Baby Girl B is purple, limp, and quite frankly, looks dead. It’s time to pass the baton to the next relay member: me, the pediatrics intern.
“She’s floppy and blue; get ready to ventilate,” I shout to the respiratory therapist.
Once the attending cuts Baby Girl B’s umbilical cord, the obstetrics resident plops the bloody, vernixy baby into my gowned and gloved arms. I delicately set Baby Girl B onto the neonatal resuscitator, a crib-like contraption that has a heating lamp, suction, and an oxygen source built-in. The respiratory therapist, a neonatal ICU nurse, myself, and my senior resident go to work drying off the baby and rubbing her back (this aggravates babies). I flick her toes for good measure (also annoys them). Baby Girl B is unfazed by our efforts. Much more concerning, her heart rate is less than 100 beats per minute when I squeeze her umbilical stump. This calls for aggressive measures.
A newborn’s heart rate is exquisitely sensitive to their breathing: no breathing, no or low heart rate. That’s where ventilation comes into play. Pump a bit of air into those itty-bitty lungsies, and more often than not, you end up with the respiratory effort of a world-class marathoner. We do just that to Baby Girl B through a mask. I stop ventilating when the resuscitator beeps for the one-minute Apgar. A quick check of her umbilical stump reveals a beautiful pulse.
“Where do we stand?” asks my senior resident.
“Two for pulse, zero for tone, color, grimace, and cry,” I anxiously reel off like a broadcaster calling a tight race, “that’s two at one minute.”
An Apgar of two is dismal. Reflexively, my anal tone increases, and I begin to wonder when we can hand this baby through the attached window to the NICU.
“WAH!” Baby Girl B suddenly screams.
It’s a perfect ten! Had she let out such a vicious cry when she was ripped from the birth canal, her Apgar may have been a ten, too. Female Jesus?
Now that she’s revived, Baby Girl B is baby cussing up a storm at us. She alternates between the typical baby cuss words:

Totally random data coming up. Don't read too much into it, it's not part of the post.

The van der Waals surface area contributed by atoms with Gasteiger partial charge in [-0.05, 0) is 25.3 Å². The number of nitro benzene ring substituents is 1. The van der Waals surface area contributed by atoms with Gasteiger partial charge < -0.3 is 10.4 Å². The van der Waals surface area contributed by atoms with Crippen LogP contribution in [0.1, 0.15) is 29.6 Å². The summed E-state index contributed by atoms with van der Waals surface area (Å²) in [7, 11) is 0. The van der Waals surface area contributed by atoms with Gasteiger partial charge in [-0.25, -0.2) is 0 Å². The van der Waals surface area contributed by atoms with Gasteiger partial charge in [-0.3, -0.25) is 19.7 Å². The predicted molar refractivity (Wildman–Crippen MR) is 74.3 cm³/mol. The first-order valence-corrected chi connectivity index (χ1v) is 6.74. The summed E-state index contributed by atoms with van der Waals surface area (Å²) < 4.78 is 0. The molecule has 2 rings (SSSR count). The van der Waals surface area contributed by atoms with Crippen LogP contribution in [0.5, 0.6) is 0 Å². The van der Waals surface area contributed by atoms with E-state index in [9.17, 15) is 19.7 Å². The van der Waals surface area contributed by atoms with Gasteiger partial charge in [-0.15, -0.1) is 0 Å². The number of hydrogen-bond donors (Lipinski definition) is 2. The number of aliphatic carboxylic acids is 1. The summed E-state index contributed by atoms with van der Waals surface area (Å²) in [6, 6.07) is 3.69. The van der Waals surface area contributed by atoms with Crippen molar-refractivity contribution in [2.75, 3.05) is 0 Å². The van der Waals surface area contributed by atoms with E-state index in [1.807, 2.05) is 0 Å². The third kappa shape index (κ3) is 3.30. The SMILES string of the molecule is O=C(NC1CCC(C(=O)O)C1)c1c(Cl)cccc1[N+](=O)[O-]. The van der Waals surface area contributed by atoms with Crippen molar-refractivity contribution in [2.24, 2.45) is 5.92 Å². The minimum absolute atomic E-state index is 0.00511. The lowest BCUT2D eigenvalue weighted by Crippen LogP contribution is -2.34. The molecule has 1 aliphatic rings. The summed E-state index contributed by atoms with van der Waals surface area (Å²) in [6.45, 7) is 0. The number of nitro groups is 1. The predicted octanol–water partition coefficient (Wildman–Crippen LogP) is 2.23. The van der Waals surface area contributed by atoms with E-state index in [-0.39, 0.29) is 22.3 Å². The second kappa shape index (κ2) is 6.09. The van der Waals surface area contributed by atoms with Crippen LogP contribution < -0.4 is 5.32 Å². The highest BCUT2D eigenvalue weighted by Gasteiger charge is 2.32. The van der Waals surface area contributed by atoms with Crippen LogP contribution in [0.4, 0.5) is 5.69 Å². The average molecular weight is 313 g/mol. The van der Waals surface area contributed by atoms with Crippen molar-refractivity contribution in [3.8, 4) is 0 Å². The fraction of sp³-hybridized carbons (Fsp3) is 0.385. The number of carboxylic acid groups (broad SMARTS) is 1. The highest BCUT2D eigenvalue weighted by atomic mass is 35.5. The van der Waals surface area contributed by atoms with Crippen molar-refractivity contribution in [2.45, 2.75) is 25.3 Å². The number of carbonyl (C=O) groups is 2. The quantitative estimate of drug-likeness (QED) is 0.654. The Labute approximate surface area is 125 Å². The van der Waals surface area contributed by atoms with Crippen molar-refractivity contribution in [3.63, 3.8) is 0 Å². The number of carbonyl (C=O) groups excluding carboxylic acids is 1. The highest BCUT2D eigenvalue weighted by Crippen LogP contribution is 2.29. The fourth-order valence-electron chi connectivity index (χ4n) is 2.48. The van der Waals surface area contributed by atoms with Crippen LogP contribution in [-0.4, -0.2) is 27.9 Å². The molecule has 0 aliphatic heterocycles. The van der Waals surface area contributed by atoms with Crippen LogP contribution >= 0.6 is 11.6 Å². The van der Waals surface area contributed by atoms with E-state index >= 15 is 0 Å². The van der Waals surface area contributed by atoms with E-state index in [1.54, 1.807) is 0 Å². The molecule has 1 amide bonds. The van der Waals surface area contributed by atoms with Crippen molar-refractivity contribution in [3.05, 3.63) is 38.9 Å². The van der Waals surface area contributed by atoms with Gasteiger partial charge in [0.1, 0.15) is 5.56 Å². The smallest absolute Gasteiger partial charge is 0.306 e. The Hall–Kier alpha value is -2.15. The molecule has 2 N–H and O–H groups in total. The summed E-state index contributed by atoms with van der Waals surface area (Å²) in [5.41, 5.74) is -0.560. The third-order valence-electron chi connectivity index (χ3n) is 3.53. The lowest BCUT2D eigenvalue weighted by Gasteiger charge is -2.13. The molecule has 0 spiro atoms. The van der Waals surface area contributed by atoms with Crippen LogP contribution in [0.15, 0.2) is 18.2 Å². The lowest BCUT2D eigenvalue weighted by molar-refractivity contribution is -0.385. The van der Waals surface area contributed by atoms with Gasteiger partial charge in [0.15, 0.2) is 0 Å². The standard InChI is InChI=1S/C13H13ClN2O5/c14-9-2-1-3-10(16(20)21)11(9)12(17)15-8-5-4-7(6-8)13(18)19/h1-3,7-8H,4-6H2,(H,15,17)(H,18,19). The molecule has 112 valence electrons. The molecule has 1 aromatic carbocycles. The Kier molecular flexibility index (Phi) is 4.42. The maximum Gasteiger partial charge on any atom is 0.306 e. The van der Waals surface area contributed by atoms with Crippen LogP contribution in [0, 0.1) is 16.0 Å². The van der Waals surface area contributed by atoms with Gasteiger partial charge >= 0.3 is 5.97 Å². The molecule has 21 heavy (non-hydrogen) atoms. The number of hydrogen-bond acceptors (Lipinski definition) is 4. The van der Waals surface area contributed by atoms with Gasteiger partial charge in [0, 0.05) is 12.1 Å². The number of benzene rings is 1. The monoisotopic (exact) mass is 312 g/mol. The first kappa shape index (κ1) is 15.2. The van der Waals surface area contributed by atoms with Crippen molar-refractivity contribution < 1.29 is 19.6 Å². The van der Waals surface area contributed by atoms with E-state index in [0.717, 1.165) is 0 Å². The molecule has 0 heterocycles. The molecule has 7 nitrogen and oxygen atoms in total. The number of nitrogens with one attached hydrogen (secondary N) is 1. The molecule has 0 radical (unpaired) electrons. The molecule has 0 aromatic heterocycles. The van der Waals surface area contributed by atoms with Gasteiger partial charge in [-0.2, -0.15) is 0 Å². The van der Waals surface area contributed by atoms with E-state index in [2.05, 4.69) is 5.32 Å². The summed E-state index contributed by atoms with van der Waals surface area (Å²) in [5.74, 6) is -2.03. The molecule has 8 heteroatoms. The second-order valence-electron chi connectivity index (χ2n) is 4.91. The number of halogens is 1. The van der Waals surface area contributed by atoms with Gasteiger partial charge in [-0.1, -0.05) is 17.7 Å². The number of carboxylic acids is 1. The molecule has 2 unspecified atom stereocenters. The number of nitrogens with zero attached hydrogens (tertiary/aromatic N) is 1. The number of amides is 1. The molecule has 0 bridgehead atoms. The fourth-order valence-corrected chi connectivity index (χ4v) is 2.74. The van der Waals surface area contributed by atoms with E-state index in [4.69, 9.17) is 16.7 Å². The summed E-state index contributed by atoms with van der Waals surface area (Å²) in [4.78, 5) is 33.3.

“Wah” = Screw you guys! Stop rubbing my back and flicking my toes.
“Sniffle” = Piss off! You jerks tore me from my mother’s perfectly comfortable womb.
“Cough” = Get bent! I’m going to spit meconium (swallowed baby poop) on you evil people.
Baby Girl B lets out a Moro Reflex of disdain after being startled by the adult-sized stethoscope I place on her chest. Her arms ever so characteristically flail into the air and then fan out to the sides, “What the hell, man?” Her lungs couldn’t sound better.
The nurses and respiratory therapists head back to the NICU, leaving me, my senior, and the babies behind. The resuscitator beeps for the five-minute Apgar.
“What’s it going to be?” My senior resident asks.
“Color is great, but her feet are still blue, so one-off for that. Awesome tone, grimace, respirations, and heart rate. Nine at five minutes!” I announce like Bob Costas.
She concurs, “So who won the Apgar Olympics?”
My mind races. Should Baby Boy A win with consistent nines, or does Baby Girl B’s “come from behind” Apgar of nine at five minutes take the cake? Or perhaps the team wins for our highly orchestrated effort under terse circumstances?
“Definitely Baby Girl B,” I reply, “I’m a sucker for the underdog.”
For me, I’m just happy we finished.